A life remembered
Finding lessons in wake of Trayvon Martin’s tragic death
Americans must challenge themselves to learn from the tragic death of Trayvon Martin, the 17-year-old African-American boy who died at the hands of an overzealous wannabe cop.
Sadly, one of the lessons is that—despite the progress America has seen in the years following the civil-rights movement—racial stereotypes persist even in relatively young demographics. George Zimmerman, who was acquitted on Saturday of all charges related to the teen’s death, was 28 years old when he shot Martin.
Zimmerman had seen the high-schooler—a black kid—walking through his neighborhood in a gated Florida townhouse community and wrongly assumed the teen didn’t belong in the neighborhood and that he was up to no good. So he followed Martin and phoned law enforcement. Only Zimmerman had a gun and, in spite of a police-dispatcher’s advice to not follow the teen, he did so anyway and, ultimately, killed him.
A neighborhood-watch coordinator, Zimmerman made the mistake of stereotyping Trayvon Martin. Tragically, many in the nation, following the teen’s death, were eager to buy into those stereotypes.
Indeed, his death brought out the worst in some people, including fringe media that besmirched the dead boy’s name. Trayvon Martin was a good kid. A teacher described him as an A and B student “who majored in cheerfulness.” However, many outlets portrayed him as a dangerous thug and a druggie. Somebody dug up photos of him flipping off the camera. He was vilified for having trace amounts of marijuana in his system. Oh, and he wore a hoodie.
If those things are a condemnation of our youth, parents around the nation should have a lot more empathy for Martin’s family. If those things justified Zimmerman’s pursuit, almost any teen boy could have died in Trayvon Martin’s place. But Zimmerman didn’t follow Trayvon Martin just because he wore a hooded sweatshirt. He followed Trayvon Martin because he was black.
Anyone who says otherwise is delusional.
Trayvon Martin—armed only with the package of Skittles he’d purchased—likely feared for his life when he noticed he was being tailed by a man who greatly outweighed him. But we’ll never know exactly how the teenager felt because George Zimmerman silenced him.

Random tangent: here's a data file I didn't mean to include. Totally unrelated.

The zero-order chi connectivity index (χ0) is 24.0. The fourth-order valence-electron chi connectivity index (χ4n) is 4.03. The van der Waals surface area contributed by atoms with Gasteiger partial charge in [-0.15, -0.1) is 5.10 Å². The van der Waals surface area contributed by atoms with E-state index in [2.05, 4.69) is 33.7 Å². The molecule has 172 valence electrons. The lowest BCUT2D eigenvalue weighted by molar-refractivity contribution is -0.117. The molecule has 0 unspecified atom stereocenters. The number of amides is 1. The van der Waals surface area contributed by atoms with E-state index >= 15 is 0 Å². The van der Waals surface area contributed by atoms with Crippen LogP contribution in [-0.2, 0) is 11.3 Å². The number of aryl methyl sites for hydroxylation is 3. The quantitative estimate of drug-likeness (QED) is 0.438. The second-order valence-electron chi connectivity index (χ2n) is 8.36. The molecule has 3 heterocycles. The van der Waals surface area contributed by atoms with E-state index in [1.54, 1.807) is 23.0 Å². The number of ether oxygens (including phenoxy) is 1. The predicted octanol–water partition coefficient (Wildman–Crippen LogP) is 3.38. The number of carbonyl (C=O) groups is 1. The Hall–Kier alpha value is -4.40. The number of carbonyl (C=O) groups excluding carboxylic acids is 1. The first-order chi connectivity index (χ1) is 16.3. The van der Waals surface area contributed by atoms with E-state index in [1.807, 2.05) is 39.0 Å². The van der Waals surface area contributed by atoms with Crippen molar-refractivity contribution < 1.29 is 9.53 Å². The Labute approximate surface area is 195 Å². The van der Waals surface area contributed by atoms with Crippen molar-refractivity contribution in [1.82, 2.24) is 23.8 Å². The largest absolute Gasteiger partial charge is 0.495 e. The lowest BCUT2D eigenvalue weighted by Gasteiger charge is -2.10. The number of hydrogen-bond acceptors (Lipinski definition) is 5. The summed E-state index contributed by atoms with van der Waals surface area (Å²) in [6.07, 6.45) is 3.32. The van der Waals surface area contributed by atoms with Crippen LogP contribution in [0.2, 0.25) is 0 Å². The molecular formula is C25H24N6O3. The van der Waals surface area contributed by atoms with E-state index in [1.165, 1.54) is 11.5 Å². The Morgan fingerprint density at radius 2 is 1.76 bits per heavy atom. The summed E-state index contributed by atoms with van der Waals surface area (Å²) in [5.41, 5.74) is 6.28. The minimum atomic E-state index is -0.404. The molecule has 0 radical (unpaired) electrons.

Another lesson is that Florida’s “Stand Your Ground” law is fatally flawed and needs repealing.
U.S. Attorney General Eric Holder said as much during a speech this week. The law—passed in Florida in 2005 and placed on the books in more than 30 other states since then—allows citizens to use deadly force to defend themselves from the threat of serious harm or death, even outside of their homes. And, as the Martin case has shown, it extends to those who instigate a conflict, as Zimmerman did when he stalked his teenage victim through a neighborhood.
In Florida alone, cases of “justifiable homicide” have tripled since Stand Your Ground was enacted. Thankfully, there’s no such law in California.
Zimmerman’s attorneys did not expressly use the law as a defense. But police, familiar with the statute, initially refused to arrest him because of it.
There’s something very wrong with that.
The fact that an unarmed teenage boy was gunned down while on an outing to buy candy—while the man who shot him to death is free to live his life—is an outrage.
We can only hope that a Department of Justice investigation warrants the pursuit of civil-rights violations. Zimmerman should not get away with taking the life of an innocent child.
Trayvon Martin may not be here to give his side of what happened the night he was killed. But this certainly isn’t the end of his story.